How to Find Your Dream Green Job

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Are you looking to get in on the growing green economy? Earth911 rounded up the top green job search tips from Leonard Adler, founder and CEO of the Green Jobs Network, during his workshop at last month’s Green Festival in San Francisco.

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1.  Start with the job boards

Job boards are the easy pickings, Adler says, but they’re still the best place to start.

Look for job boards that focus on environmental or social responsibility such as EcoEmploy and Adler’s own GreenJobSearch.org. Idealist and Opportunity Knocks, which both list nonprofit jobs, are other good sites to browse, as is Green Job Spider, a specialized search engine still in its beta stages that Adler’s company recently acquired.

Do you have a technical skill, or are you interested in a particular sector like wind energy? Then search for industry-specific job boards like WindJobs.org or the American Wind Energy Association’s Careers in Wind job board.

Many general eco-minded websites also maintain job boards where employers can post green jobs, Adler says, such as Treehugger or UC Davis’ John Muir Institute of the Environment.

Adler keeps up a list of these green jobs boards on his blog, Green Collar Blog.

You can also join email lists that distribute job postings in the sustainability field including EnviJobs, Green Job List and Young Nonprofit Professionals Network.

While the number of websites dedicated to environmental careers is on the rise, Adler advises that job hunters don’t overlook conventional job websites for eco-minded positions: CareerOneStop, CareerBuilder, Craigslist, Indeed and Monster.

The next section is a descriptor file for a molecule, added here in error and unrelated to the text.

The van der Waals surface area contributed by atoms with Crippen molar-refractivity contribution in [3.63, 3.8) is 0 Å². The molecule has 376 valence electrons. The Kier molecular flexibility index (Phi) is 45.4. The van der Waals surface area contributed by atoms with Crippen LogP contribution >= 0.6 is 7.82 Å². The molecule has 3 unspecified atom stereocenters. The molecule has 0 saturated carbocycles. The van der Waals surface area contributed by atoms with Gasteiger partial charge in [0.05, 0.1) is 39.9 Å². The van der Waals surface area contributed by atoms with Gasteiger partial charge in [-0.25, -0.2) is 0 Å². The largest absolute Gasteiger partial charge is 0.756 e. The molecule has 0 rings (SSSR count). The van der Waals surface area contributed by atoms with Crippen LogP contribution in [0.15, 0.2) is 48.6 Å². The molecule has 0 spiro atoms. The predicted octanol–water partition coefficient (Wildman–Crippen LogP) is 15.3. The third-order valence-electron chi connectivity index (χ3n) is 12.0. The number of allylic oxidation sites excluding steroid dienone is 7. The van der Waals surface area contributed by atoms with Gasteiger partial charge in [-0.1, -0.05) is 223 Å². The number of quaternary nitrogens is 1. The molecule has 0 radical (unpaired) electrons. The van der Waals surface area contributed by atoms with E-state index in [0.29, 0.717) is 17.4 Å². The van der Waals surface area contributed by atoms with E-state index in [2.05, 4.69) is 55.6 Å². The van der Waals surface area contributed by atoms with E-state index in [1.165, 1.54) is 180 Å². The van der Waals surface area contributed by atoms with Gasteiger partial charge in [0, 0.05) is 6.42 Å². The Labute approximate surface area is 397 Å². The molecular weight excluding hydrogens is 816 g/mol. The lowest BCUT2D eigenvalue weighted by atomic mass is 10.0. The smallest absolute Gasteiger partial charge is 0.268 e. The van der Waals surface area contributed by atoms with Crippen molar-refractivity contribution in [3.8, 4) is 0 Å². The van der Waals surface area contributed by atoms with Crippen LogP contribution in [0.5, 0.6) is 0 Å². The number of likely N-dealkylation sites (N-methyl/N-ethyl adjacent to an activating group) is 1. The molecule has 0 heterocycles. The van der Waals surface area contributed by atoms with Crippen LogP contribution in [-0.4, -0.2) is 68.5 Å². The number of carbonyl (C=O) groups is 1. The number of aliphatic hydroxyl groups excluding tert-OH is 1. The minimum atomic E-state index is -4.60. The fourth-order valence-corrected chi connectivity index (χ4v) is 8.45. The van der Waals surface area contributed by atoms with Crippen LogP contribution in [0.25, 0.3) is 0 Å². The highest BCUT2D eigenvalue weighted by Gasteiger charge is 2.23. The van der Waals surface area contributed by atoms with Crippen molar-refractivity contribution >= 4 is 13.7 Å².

2.  Don’t wait for employers to come to you

Companies looking for fresh talent may not always publicize their job openings on traditional job boards – often because they don’t have a dedicated human resources department or they don’t want to sift through hundreds of resumes, Adler says.

That’s why Adler recommends you search directly for the employers and then see if they’re hiring; this will give you access to what he calls “the hidden green job market.”

SEE: INFOGRAPHIC: Where to Get a Green Job

Make a list of green businesses you’d potentially want to work for – your “lead list,” to borrow sales terminology. Then check the websites of the companies on your list to see if they have open positions they haven’t been advertising elsewhere.

Where will you find potential employers? Study the membership lists of relevant industry associations; you’ll find local solar companies when you peruse the list of the American Solar Energy Society’s members, for example.

Check out industry publications and websites like Solar Today which might not only list jobs, but will also contain news stories that hint at future employment opportunities: companies receiving grants or opening a new plant.

If you’re interested in working for the government, Adler says it’s best to check the agency’s website directly, as many government agencies don’t have the staff or budget to recruit externally.

Also, browse Green America’s national Green Pages for listings of eco-minded companies, or look for local directories of green businesses.

Finally, even if you can’t make it to industry conferences in person, you can review the lists of exhibitors and presenters online to contribute to your lead list.

3.  Network

“Build your network, and you build your luck in finding a green job,” Adler says.

The more people who know you’re searching for a specific type of position, the more likely you’ll find out about job opportunities you might have otherwise missed.